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Wilsonianism or Wilsonian are words used to describe a certain type of ideological perspectives on foreign policy. The term comes from the ideology of United States President Woodrow Wilson and his famous Fourteen Points that he believed would help create world peace if implemented.

Common principles that are often described as "Wilsonian" include:

Former U.S. Secretary of State Henry Kissinger once described the making of American foreign policy as an ongoing conflict between Wilsonians and Jacksonites, the latter being isolationist followers of the ideology of former President Andrew Jackson.

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Effects in Post WWI Europe

Wilsonism after the end of World War I lead in some way to the formation of the League of Nations, as well as territorial changes such as the formation of new nations like Poland, Czechoslovakia, Romania, and Yugoslavia. These nations were made possible by decreasing the size of Germany, Russia, and Austria-Hungary.

Criticism

Critics of the concept of "Wilsonian idealism" say that Wilson only wanted ethnic self-determination and democracy in European countries which were under the control of rivals of America. Elsewhere such principles were ignored. Modern critics such as paleoconservatives argue the principles are overly idealistic and can lead to unnecessary military interventions, putting lives at risk over abstract concepts rather than direct threats.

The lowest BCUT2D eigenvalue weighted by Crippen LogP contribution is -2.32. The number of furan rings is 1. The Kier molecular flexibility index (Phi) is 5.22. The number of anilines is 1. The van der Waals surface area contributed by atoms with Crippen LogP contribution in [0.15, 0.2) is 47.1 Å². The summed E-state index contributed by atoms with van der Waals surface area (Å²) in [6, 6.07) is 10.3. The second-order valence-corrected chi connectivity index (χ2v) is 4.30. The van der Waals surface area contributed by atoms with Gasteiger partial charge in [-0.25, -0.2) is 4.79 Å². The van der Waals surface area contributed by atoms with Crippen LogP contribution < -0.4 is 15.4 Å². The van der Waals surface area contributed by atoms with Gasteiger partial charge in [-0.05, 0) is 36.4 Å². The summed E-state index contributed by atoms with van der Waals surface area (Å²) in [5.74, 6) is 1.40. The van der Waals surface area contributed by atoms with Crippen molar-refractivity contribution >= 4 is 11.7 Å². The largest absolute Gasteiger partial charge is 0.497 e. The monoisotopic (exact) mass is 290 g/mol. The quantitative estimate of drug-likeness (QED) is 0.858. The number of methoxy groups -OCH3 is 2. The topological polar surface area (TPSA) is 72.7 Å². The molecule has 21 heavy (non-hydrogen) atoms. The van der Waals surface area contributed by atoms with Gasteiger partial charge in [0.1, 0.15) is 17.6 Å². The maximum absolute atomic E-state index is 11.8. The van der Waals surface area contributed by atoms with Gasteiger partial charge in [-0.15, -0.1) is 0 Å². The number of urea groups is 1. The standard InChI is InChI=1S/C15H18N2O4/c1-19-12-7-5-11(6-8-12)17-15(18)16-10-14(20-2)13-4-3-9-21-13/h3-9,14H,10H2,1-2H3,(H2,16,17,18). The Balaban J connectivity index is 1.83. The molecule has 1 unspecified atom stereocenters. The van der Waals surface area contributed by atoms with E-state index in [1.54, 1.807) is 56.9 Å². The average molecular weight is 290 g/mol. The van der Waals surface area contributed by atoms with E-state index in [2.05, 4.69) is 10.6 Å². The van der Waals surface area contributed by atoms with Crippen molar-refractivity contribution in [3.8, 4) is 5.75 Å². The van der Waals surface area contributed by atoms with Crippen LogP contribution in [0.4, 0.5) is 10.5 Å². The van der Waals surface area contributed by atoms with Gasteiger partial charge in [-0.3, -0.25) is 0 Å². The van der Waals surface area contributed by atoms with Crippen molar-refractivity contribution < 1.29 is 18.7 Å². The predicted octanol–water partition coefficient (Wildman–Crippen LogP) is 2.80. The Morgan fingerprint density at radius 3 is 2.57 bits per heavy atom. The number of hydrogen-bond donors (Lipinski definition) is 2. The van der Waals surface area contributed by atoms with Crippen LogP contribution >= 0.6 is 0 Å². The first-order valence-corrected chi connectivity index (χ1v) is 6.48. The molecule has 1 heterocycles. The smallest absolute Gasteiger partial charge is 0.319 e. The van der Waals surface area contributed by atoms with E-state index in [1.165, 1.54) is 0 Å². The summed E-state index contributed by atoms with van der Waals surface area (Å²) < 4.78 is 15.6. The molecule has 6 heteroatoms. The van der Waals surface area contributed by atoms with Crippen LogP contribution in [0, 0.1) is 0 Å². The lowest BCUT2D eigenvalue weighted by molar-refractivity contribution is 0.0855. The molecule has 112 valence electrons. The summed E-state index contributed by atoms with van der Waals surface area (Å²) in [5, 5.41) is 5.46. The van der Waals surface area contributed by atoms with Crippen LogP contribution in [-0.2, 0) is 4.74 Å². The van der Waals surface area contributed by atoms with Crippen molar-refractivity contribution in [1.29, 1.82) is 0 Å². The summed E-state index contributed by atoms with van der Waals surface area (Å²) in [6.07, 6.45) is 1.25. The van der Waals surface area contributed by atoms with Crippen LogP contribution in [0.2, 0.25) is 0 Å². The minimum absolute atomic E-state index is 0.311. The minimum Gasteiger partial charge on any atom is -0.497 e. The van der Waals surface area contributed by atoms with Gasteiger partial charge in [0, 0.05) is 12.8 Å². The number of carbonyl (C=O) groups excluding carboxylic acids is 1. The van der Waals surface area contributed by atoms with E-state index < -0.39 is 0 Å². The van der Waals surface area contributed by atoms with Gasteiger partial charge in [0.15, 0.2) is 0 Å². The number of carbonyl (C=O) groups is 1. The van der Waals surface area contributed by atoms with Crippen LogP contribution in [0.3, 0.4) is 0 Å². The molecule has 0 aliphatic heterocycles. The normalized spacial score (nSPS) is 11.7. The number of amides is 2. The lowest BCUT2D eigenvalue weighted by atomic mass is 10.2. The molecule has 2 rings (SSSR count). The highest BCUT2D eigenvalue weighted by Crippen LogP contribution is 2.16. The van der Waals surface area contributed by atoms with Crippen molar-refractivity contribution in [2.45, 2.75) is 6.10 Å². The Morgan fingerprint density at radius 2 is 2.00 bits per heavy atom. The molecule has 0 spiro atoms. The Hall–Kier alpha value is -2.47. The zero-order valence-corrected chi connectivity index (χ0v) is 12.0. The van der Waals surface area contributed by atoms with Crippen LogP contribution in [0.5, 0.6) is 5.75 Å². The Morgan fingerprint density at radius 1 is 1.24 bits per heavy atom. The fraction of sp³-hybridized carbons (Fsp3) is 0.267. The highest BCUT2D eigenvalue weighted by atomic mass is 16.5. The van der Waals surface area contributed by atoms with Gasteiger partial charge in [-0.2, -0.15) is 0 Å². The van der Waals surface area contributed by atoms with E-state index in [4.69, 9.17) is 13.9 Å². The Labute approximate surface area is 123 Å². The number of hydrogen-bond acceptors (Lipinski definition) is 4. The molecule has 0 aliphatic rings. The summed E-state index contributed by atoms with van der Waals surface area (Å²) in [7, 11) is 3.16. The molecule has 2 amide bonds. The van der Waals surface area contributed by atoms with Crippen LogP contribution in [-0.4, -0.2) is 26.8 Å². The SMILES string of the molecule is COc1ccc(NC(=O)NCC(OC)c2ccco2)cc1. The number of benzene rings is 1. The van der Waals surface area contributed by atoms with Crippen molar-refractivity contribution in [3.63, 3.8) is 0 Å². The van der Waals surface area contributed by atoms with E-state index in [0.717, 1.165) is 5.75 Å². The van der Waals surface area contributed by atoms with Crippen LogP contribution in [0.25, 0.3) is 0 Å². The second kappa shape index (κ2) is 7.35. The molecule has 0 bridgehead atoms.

Wilsonism post-Wilson

Wilsonist ideals can be seen throughout the Cold War and even in current society. Preventing the spread of Communism was the aim of the United States during the Cold War with an emphasis on setting up democracy in Communist nations. The United States actions in the Middle East are distinctly Wilsonist. They support the ideals of Wilsonism, aiming to set up liberal democracies over islamic regimes. The stated aim of the United States in the Middle East is the spread of freedom, through intervention politics.

Alternative uses

The legacy of President Wilson in domestic interventionism is sometimes also referred to as Wilsonianism.

In the United Kingdom, the term "Wilsonian" or, rarely, "Wilsonism," is sometimes used to refer to the ideas associated with former Labour Prime Minister Harold Wilson, usually relating to his time in office from 1964-70 rather than his troubled return from 1974-76. It usually suggests the idea of "classless" technocratic social democracy, which inspired much of excitement in Great Britain around the time of his landslide victory in the 1966 general election and is often related to his famous comment about "the white heat of technological revolution."

See also

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